Feb 4, 2020 - Politics & Policy

Top Democrats react to "quality checks" at Iowa caucuses

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Democratic candidates had to improvise to keep supporters entertained Monday, as they took the stage to address the "quality checks" that delayed results in the Iowa Democratic caucuses past 11 pm local time.

What's happening: "Looks like it's going to be a long night, but I'm feeling good," said former Vice President Joe Biden when he took the stage in Des Moines. Speaking just before him, Sen. Amy Klobuchar urged supporters to "stay up. Let's stay in good spirits."

What's new: "We found inconsistencies in the reporting of three sets of results. In addition to the tech systems being used to tabulate results, we are also using photos of results and a paper trail to validate that all results match and ensure that we have confidence and accuracy in the numbers we report," said Iowa Democratic Party spokesperson Mandy McClure.

  • Des Moines County Democratic chair Tom Courtney is blaming election technology for the delay and calling a new caucus reporting app "a mess," AP reports.
  • "The app is the issue, and the hotline is smoked," volunteer Joe Galasso told NBC News.

What the candidates are saying:

  • Sen. Amy Klobuchar was the first to address supporters amid the delay: "We know there are delays, but we know one thing: We are punching above our weight." She added: "We are going to be here, it looks like, for a long time tonight. Let's stay up. Let's stay in good spirit."
  • Former Vice President Joe Biden took to the stage from Des Moines: "Looks like it's going to be a long night, but I'm feeling good. ... Well, the Iowa Democratic Party is working to get these results, uh, get them straight. And I want to make sure they are very careful in their deliberations."
  • Biden's counsel issued a letter to Iowa Democratic Party executive director Kevin Geiken, amid reports that the app that was supposed to relay results had failed: "[W]e believe that the campaigns deserve full explanations and relevant information regarding the methods of quality control you are employing, and an opportunity to respond before any official results are released."
  • Sen. Bernie Sanders also briefly spoke to supporters as the clock approached midnight: "I have a strong feeling that at some point the results will be announced, and when those results are announced, I have a good feeling we're going to be doing very well here in Iowa."
  • Sen. Elizabeth Warren told supporters "it is too close to call, so I'm just going to tell you what I do know," before delivering what appeared to be a standard stump speech.
  • Former South Bend Mayor Pete Buttigieg struck a positive tone: "We don't know the results, but we know by the time it's all said and done, Iowa, you have shocked the nation, because by all indications, we are going on to New Hampshire victorious."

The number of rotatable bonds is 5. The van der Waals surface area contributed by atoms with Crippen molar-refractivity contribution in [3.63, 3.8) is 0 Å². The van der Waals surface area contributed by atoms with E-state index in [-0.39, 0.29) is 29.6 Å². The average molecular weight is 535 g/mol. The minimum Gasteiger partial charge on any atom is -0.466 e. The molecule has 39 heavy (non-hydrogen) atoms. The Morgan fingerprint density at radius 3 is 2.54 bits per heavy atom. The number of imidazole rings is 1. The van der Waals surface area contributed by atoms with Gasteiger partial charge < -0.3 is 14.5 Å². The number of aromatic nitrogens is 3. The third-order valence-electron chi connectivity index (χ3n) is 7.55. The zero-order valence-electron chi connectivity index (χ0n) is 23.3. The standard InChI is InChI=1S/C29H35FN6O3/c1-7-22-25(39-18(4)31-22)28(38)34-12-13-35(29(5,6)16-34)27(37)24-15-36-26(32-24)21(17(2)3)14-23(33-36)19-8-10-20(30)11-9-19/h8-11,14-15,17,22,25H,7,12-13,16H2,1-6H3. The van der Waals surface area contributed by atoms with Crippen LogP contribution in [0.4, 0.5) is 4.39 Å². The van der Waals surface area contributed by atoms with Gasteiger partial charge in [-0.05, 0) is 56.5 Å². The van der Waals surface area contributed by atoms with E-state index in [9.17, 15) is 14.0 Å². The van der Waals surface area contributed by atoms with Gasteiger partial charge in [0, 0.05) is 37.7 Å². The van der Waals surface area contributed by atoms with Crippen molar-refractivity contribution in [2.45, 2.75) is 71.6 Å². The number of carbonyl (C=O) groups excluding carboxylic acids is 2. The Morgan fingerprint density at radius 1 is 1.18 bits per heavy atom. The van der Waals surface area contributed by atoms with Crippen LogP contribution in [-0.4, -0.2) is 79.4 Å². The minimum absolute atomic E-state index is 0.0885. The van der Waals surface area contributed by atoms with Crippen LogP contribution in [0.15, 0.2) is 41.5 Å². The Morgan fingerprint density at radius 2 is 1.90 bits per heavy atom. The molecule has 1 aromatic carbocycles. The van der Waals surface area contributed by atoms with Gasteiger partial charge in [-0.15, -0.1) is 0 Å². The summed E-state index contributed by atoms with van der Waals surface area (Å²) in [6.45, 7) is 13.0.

Go deeper: Iowa Democrats rush "quality checks" after "inconsistencies"

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Coronavirus dashboard

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  1. Global: Total confirmed cases as of 2 p.m. ET: 5,929,312 — Total deaths: 357,781 — Total recoveries — 2,385,926Map.
  2. U.S.: Total confirmed cases as of 2 p.m. ET: 1,709,996 — Total deaths: 101,002 — Total recoveries: 391,508 — Total tested: 15,192,481Map.
  3. States: New York to allow private businesses to deny entry to customers without masks.
  4. Public health: Louisiana Sen. Cassidy wants more frequent testing of nursing home workers.
  5. Congress: Pelosi slams McConnell on stimulus delay — Sen. Tim Kaine and wife test positive for coronavirus antibodies.
  6. Business: Louisiana senator says young people are key to reopening the economy —U.S. GDP drop revised lower to 5% in the first quarter.
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Updated 46 mins ago - Politics & Policy

Twitter fact-checks Chinese official's claims that coronavirus originated in U.S.

Chinese Foreign Ministry spokesman Zhao Lijian. Photo: Greg Baker/AFP via Getty Images

Twitter slapped a fact-check label on a pair of months-old tweets from a Chinese government spokesperson that falsely suggested that the coronavirus originated in the U.S. and was brought to Wuhan by the U.S. military, directing users to "get the facts about COVID-19."

Why it matters: The labels were added after criticism that Twitter had fact-checked tweets from President Trump about mail-in voting, but not other false claims from Chinese Communist Party officials and other U.S. adversaries.

Podcast: Trump vs. Twitter, round two

President Trump is escalating his response to Twitter’s fact check of his recent tweets about mail-in voting, issuing an executive order that's designed to begin limiting social media's liability protections. Dan digs in with Axios' Margaret Harding McGill.

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